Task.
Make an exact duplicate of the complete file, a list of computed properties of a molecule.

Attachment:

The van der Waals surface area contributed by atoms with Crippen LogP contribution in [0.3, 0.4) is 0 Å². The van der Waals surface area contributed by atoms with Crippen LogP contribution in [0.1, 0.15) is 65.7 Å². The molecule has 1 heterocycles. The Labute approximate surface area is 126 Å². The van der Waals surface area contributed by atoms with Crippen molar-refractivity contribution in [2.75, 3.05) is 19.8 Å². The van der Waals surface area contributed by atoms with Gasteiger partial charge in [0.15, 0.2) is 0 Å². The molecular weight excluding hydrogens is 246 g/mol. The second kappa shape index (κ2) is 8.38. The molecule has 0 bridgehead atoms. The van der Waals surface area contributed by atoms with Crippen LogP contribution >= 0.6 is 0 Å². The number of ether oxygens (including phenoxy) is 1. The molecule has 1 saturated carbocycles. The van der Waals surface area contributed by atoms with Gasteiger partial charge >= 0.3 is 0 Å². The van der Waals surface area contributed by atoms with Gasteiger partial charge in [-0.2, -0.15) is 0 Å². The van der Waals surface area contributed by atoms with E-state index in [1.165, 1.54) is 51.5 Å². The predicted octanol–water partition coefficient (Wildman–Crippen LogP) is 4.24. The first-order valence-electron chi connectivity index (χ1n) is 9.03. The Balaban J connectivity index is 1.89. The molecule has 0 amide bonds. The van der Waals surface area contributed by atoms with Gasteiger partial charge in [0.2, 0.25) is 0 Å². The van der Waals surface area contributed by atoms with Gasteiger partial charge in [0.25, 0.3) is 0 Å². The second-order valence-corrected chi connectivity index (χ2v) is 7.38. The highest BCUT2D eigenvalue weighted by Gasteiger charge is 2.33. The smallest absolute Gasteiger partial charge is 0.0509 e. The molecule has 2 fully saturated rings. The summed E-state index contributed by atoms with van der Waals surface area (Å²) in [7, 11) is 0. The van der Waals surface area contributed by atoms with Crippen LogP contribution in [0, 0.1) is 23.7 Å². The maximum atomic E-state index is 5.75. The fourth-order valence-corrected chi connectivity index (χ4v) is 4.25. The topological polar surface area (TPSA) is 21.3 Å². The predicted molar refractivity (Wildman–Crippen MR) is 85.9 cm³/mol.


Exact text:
The van der Waals surface area contributed by atoms with Crippen LogP contribution in [0.3, 0.4) is 0 Å². The van der Waals surface area contributed by atoms with Crippen LogP contribution in [0.1, 0.15) is 65.7 Å². The molecule has 1 heterocycles. The Labute approximate surface area is 126 Å². The van der Waals surface area contributed by atoms with Crippen molar-refractivity contribution in [2.75, 3.05) is 19.8 Å². The van der Waals surface area contributed by atoms with Gasteiger partial charge in [0.15, 0.2) is 0 Å². The molecular weight excluding hydrogens is 246 g/mol. The second kappa shape index (κ2) is 8.38. The molecule has 0 bridgehead atoms. The van der Waals surface area contributed by atoms with Crippen LogP contribution >= 0.6 is 0 Å². The number of ether oxygens (including phenoxy) is 1. The molecule has 1 saturated carbocycles. The van der Waals surface area contributed by atoms with Gasteiger partial charge >= 0.3 is 0 Å². The van der Waals surface area contributed by atoms with Gasteiger partial charge in [-0.2, -0.15) is 0 Å². The van der Waals surface area contributed by atoms with E-state index in [1.165, 1.54) is 51.5 Å². The predicted octanol–water partition coefficient (Wildman–Crippen LogP) is 4.24. The first-order valence-electron chi connectivity index (χ1n) is 9.03. The Balaban J connectivity index is 1.89. The molecule has 0 amide bonds. The van der Waals surface area contributed by atoms with Gasteiger partial charge in [0.2, 0.25) is 0 Å². The van der Waals surface area contributed by atoms with Gasteiger partial charge in [0.25, 0.3) is 0 Å². The second-order valence-corrected chi connectivity index (χ2v) is 7.38. The highest BCUT2D eigenvalue weighted by Gasteiger charge is 2.33. The smallest absolute Gasteiger partial charge is 0.0509 e. The molecule has 2 fully saturated rings. The summed E-state index contributed by atoms with van der Waals surface area (Å²) in [7, 11) is 0. The van der Waals surface area contributed by atoms with Crippen LogP contribution in [0, 0.1) is 23.7 Å². The maximum atomic E-state index is 5.75. The fourth-order valence-corrected chi connectivity index (χ4v) is 4.25. The topological polar surface area (TPSA) is 21.3 Å². The predicted molar refractivity (Wildman–Crippen MR) is 85.9 cm³/mol.